Joy McCarthy, RNCP, CNP
A: Protein is incredibly important for everyone. Like carbohydrates and fats, it’s a macronutrient your body needs to function optimally. The individual components that make up proteins, called amino acids, are the building blocks of every cell in your body, from bones to skin, from muscle to hair.
Unlike carbs and fats, your body doesn’t store protein, so you don’t have protein reserves to draw on when you need them. This makes ensuring you get enough protein from your diet important.
Some protein sources are easier for your body to absorb and use than others, and this is where fermented proteins come in.
Your gut is home to trillions of bacteria—some beneficial and some harmful. Following a course of antibiotics, the number of good bacteria can be reduced. As well, consuming too many processed foods or too much alcohol may also alter the balance of gut microbes.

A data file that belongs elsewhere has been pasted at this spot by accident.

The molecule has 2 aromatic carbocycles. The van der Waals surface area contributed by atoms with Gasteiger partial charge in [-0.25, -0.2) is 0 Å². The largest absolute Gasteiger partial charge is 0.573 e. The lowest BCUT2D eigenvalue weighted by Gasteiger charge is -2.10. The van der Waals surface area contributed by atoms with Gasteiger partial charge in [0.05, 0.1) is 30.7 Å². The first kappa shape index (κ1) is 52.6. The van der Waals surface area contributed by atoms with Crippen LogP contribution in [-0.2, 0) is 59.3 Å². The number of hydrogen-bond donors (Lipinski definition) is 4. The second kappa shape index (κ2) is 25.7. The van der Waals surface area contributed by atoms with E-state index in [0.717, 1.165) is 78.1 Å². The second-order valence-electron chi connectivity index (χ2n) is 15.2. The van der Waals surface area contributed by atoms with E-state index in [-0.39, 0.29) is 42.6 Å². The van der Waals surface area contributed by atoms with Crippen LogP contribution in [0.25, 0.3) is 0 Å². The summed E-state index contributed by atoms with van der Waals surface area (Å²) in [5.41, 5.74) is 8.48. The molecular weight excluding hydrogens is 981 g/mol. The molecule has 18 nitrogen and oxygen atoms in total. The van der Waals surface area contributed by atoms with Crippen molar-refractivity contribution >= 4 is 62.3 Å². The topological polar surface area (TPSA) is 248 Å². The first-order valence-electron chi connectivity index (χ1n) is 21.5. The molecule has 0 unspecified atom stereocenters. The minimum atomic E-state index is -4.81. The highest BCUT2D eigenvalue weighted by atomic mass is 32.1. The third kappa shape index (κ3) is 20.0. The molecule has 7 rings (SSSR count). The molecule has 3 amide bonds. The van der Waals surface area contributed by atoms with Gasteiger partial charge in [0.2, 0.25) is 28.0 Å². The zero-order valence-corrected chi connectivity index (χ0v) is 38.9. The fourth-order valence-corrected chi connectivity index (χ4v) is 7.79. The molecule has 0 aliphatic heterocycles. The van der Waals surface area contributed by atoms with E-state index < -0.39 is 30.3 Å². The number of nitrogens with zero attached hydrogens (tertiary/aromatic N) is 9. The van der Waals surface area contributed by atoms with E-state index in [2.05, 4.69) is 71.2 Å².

Fermented foods and probiotics promote the growth of good bacteria, improving intestinal tract health, enhancing the immune system, and possibly reducing the risk of certain cancers. These bacteria help break food down into its tiniest components, including those amino acids found in protein, as well as essential micronutrients such as vitamins and minerals.
When brown rice (the food usually used as the base of fermented protein powders) is fermented, its bioavailability increases to a level comparable to whey protein isolate, which is usually considered the gold standard of protein supplements. But unlike whey, plant-based fermented protein powders are hypoallergenic and much less likely to trigger food sensitivities.
So go ahead and give fermented protein powders a try. Your gut will probably thank you in the long run.